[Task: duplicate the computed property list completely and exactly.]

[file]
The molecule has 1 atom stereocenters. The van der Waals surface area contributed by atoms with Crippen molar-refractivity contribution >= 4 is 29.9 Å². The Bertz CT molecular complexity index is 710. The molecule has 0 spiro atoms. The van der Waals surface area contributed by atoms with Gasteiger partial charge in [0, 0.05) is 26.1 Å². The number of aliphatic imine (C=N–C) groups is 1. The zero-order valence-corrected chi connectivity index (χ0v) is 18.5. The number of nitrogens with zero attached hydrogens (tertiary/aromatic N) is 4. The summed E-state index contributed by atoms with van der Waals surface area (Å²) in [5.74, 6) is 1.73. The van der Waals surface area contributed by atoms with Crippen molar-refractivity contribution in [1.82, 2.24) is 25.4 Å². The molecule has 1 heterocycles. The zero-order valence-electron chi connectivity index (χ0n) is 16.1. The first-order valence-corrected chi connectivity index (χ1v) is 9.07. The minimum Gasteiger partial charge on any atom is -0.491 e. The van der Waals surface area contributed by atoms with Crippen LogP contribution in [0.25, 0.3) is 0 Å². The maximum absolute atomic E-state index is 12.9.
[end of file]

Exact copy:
The molecule has 1 atom stereocenters. The van der Waals surface area contributed by atoms with Crippen molar-refractivity contribution >= 4 is 29.9 Å². The Bertz CT molecular complexity index is 710. The molecule has 0 spiro atoms. The van der Waals surface area contributed by atoms with Gasteiger partial charge in [0, 0.05) is 26.1 Å². The number of aliphatic imine (C=N–C) groups is 1. The zero-order valence-corrected chi connectivity index (χ0v) is 18.5. The number of nitrogens with zero attached hydrogens (tertiary/aromatic N) is 4. The summed E-state index contributed by atoms with van der Waals surface area (Å²) in [5.74, 6) is 1.73. The van der Waals surface area contributed by atoms with Crippen molar-refractivity contribution in [1.82, 2.24) is 25.4 Å². The molecule has 1 heterocycles. The zero-order valence-electron chi connectivity index (χ0n) is 16.1. The first-order valence-corrected chi connectivity index (χ1v) is 9.07. The minimum Gasteiger partial charge on any atom is -0.491 e. The van der Waals surface area contributed by atoms with Crippen LogP contribution in [0.25, 0.3) is 0 Å². The maximum absolute atomic E-state index is 12.9.